Tragic Libya Flood Claims 11,300 Lives, Four Greek Rescuers Among Casualties


The aftermath of the catastrophic flooding in Libya’s eastern city of Derna due to the devastating Mediterranean storm Daniel resulted in the tragic loss of four Greek rescue workers on Sunday. The calamity led to two dam failures which combined, led to approximately 11,300 fatalities and further 10,000 individuals still unaccounted for, presumed dead, as reported by the Red Crescent aid group. International rescue teams from nations such as Greece, Turkey, and Egypt acted promptly, rushing in to support the battered port city.

A grim incident added to the misery on Sunday when a bus transporting 19 Greek rescuers crashed into an approaching vehicle carrying five Libyan nationals on the highway between Benghazi and Derna. As disclosed by Libya’s health minister, Othman Abduljaleel, during a media briefing, three Libyans from the oncoming vehicle also met a fatal end. The dreadful scenario left seven of the rescued Greek workers fighting for their lives in critical condition.

Contrarily, the Greek Foreign Ministry, acknowledging the accident, stated that all its nationals involved had “only sustained minor injuries” and were undergoing treatment at neighboring hospitals. The conflicting reports remained unverified at the close of the day.

The crisis incidentally brought a sense of camaraderie among the residents of oil-abundant Libya, a nation otherwise divided between east and west rivalries. Citizens from the neighboring cities of Benghazi and Tobruk volunteered shelter for the dislodged, participated in the quest for survivors buried under the debris. Yet, opposing governments found it challenging to respond constructively to the crisis. Logistical confusion, difficulties in extending help to severely impacted locations, and the annihilation of Derna’s infrastructure, including several of its bridges, obstructed recovery gears.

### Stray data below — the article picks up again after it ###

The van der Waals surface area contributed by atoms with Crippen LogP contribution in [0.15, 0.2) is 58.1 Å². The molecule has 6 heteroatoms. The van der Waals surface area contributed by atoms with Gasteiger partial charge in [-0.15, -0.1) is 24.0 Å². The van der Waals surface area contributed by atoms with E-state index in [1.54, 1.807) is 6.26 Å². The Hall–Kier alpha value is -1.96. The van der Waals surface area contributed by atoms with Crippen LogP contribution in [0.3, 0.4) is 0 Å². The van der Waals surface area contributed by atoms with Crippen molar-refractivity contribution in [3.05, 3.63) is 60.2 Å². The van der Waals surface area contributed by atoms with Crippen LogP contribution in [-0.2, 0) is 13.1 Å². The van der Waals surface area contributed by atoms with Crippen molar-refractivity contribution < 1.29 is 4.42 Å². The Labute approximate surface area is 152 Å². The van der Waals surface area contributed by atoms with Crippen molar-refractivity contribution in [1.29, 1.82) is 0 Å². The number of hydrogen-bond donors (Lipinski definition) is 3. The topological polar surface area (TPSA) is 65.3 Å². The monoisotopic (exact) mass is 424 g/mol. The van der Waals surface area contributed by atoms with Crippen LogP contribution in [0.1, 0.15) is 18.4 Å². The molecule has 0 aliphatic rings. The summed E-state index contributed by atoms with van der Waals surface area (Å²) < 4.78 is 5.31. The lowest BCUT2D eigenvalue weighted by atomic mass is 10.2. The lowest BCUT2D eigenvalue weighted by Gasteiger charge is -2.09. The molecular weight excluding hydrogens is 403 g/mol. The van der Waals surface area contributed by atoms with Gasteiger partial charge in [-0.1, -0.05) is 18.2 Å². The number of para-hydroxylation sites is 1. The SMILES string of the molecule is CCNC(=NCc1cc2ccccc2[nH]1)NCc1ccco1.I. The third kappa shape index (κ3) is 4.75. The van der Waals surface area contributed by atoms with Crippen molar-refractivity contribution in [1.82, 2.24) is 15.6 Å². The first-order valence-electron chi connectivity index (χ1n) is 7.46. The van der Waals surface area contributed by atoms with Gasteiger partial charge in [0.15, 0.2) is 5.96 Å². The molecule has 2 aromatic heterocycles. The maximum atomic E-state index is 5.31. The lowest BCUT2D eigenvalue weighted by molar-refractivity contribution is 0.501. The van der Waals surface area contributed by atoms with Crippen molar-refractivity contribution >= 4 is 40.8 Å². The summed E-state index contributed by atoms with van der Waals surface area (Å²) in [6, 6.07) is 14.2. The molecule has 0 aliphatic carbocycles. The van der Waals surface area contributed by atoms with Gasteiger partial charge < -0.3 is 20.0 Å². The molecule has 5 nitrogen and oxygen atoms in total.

Abduljaleel informed that as of Sunday, over 3,283 corpses were interred in mass graves outside Derna or transported to nearby regions. The tragic incident moved Libya’s General Prosecutor, al-Sediq al-Sour, to inaugurate an investigation on Saturday into factors contributing to the disaster, including an inquiry into the dam failures built in the 1970s and the channeling of maintenance funds. The mayor of Derna, Abdel-Moneim al-Gaithi, currently faces suspension as these investigations are underway.

Furthermore, fearing an outbreak of waterborne diseases and displacement of explosive ordnance from recent Libyan clashes, authorities and aid entities expressed mounting concerns. The head of Libya’s center for disease control, Haider al-Saeih, revealed in a televised address on Saturday that at least 150 residents contracted diarrhea after consuming contaminated water in Derna. To counter such potential outbreaks in the wake of a disaster of this magnitude, Abduljaleel attested to initiating a robust vaccination initiative against such diseases.


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